Realization of the roles of miRNAs in plant development came largely through two routes— analysis of genes required for miRNA formation or activity, and identification of miRNA target genes. Loss-of-function dcl1 mutants of Arabidopsis were recovered in screens for genes involved in embryo, vegetative, and reproductive development (34). Defects associated with dcl1 mutants include overproliferation of meristems (which contain pluripotent stem cells), conversion of normally determinate floral meristems into indeterminate meristems, delayed flower timing, and overproliferation of embryonic suspensor cells (34). dcl1mutants have reduced levels of miRNAs and ectopically express miRNA target genes (9, 10, 22). Mutations in other genes that are involved in miRNA formation (HEN1), or that are suspected to function in miRNA pathways (AGO1), also cause dcl1-like phenotypes and leaf polarity defects (10, 35). Further, the RNA-silencing suppressor encoded by Turnip mosaic virus interferes with miRNA activity, causes ectopic expression of miRNA target genes, and induces a spectrum of defects that overlap with those of dcl1, ago1, and hen1 mutants (22). These data suggest that miRNAs function as negative regulators to control meristem cell identity, organ polarity, and other developmental processes. Like animal miRNAs, plant miRNAs exhibit temporal and tissue-specific expression patterns (810).

Numerous Arabidopsis mRNA targets were predicted on the basis of near-perfect complementarity with miRNAs, and these predictions were supported by statistical data and phylogenetic conservation in rice (17). Fifteen cleavage-type targets were validated recently by in vitro or in vivo miRNA-guided cleavage assays (18, 22, 23). Strikingly, the vast majority of predicted targets encode members of large families of transcription factors. These include APETELA2 (AP2), CUP-SHAPED COTYLEDONS1 (CUC1) and CUC2, and PHAVOLUTA (PHV) and PHABULOSA (PHB). These and other transcription factors encoded by miRNA target genes are collectively required for meristem identity, cell division, organ separation, and organ polarity. A smaller number of targets correspond to mRNAs encoding factors required for miRNA formation or function. For example, DCL1 mRNA itself is an miRNA target, indicating that the miRNA apparatus in plants is regulated by a negative-feedback loop (36) (Fig. 2A).

Fig. 2.

Structure and function of Arabidopsis miRNAs. (A) Expression of DCL1, which catalyzes miRNA precursor processing, is under negative-feedback regulation by miR162 (left). miR165/166 negatively regulates PHV and PHB mRNAs by guiding sequence-specific cleavage (right). PHV and PHB are related genes encoding HD-Zip transcription factors. miR165 and miR166 are related miRNAs that are predicted to interact with PHV and PHB mRNAs. Only PHV mRNA and miR165 are represented. Arrow, miR165-guided cleavage site. (B) Model for specification of adaxial/abaxial polarity in Arabidopsis leaves. Expression of PHV and PHB in leaf primordium cells close to the meristem results in a transcription program specifying adaxial fate. Inhibition of PHV and PHB by miR165/166-guided degradation in cells distant to the meristem specifies abaxial fate.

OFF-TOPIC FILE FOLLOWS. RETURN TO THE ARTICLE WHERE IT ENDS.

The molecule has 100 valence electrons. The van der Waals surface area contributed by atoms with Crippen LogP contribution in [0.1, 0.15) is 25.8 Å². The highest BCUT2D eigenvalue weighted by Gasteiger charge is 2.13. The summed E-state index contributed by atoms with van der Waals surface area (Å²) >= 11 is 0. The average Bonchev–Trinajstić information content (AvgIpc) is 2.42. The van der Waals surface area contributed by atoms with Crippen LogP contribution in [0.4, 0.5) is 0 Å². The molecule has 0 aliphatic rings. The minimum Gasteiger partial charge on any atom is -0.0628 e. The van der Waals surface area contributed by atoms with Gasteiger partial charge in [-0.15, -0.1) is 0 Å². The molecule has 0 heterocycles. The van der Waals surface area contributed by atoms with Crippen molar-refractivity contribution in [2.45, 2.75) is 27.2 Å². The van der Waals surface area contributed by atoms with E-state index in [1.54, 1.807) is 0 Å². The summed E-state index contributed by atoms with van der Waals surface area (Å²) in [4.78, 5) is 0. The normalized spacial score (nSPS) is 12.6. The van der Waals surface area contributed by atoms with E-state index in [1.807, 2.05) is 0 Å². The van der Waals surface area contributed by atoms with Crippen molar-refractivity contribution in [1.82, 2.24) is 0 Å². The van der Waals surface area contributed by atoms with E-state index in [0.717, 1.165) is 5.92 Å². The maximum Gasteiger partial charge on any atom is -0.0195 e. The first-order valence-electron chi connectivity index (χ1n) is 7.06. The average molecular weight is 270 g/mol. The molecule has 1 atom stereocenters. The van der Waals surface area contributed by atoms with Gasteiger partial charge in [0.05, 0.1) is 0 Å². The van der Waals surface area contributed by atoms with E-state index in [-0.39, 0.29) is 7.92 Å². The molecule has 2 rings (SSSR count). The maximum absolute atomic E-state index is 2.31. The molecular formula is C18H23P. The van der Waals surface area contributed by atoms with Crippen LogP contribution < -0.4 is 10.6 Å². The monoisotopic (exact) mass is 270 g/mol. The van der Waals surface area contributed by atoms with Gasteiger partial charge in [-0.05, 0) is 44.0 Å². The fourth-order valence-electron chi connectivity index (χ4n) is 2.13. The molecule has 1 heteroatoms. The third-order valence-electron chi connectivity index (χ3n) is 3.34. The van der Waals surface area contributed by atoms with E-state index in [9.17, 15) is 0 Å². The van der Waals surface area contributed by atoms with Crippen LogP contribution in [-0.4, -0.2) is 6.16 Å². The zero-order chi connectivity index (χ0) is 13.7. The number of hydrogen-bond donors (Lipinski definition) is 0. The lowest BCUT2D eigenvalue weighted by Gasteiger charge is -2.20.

Although regulatory roles for target mRNA cleavage during development are predicted, circumstantial evidence supports a role for miR165/166-guided target cleavage in radial patterning of leaves. The HD-Zip transcription factors PHV and PHB control the establishment of adaxial (upper surface)–abaxial (lower surface) polarity, resulting in structurally and functionally specialized leaf surfaces. The PHV and PHB genes are normally expressed in leaf primordia cells near the shoot meristem to specify adaxial cell fate, and are turned off in zones that develop into abaxial cells at positions distant from the meristem (37). Several dominant phv and phb alleles contain nucleotide substitutions within the miR165/166 interaction site, resulting in reduced cleavage of phv and phb mRNAs (23, 37). The mutant alleles are expressed ectopically in meristemdistal zones of primordia, converting cells normally fated for abaxial surfaces to display adaxial-like features. This suggests that miR165/166-mediated regulation of PHV and PHB controls the transcriptional program that initially distinguishes adaxial and abaxial fated cells (17, 23) (Fig. 2B).


We are at the initial stages of understanding the roles of miRNAs during development. Although several animal mRNA targets have been identified, there are likely hundreds more that have yet to be discovered. While target identification can, in principle, reveal the breadth of developmental processes that are under miRNA regulation in animals, the imprecise complementarity of animal miRNA recognition sites makes target validation a major challenge. Do all animal miRNAs act as repressors, and do they all affect translation by similar biochemical mechanisms? What developmental signals control miRNA gene transcription and miRNA processing? Despite the abundance of cleavage-type miRNAs in plants, do plant miRNAs also act by nondegradative modes? We anticipate that the study of these small RNAs will continue to deliver many surprises in the future.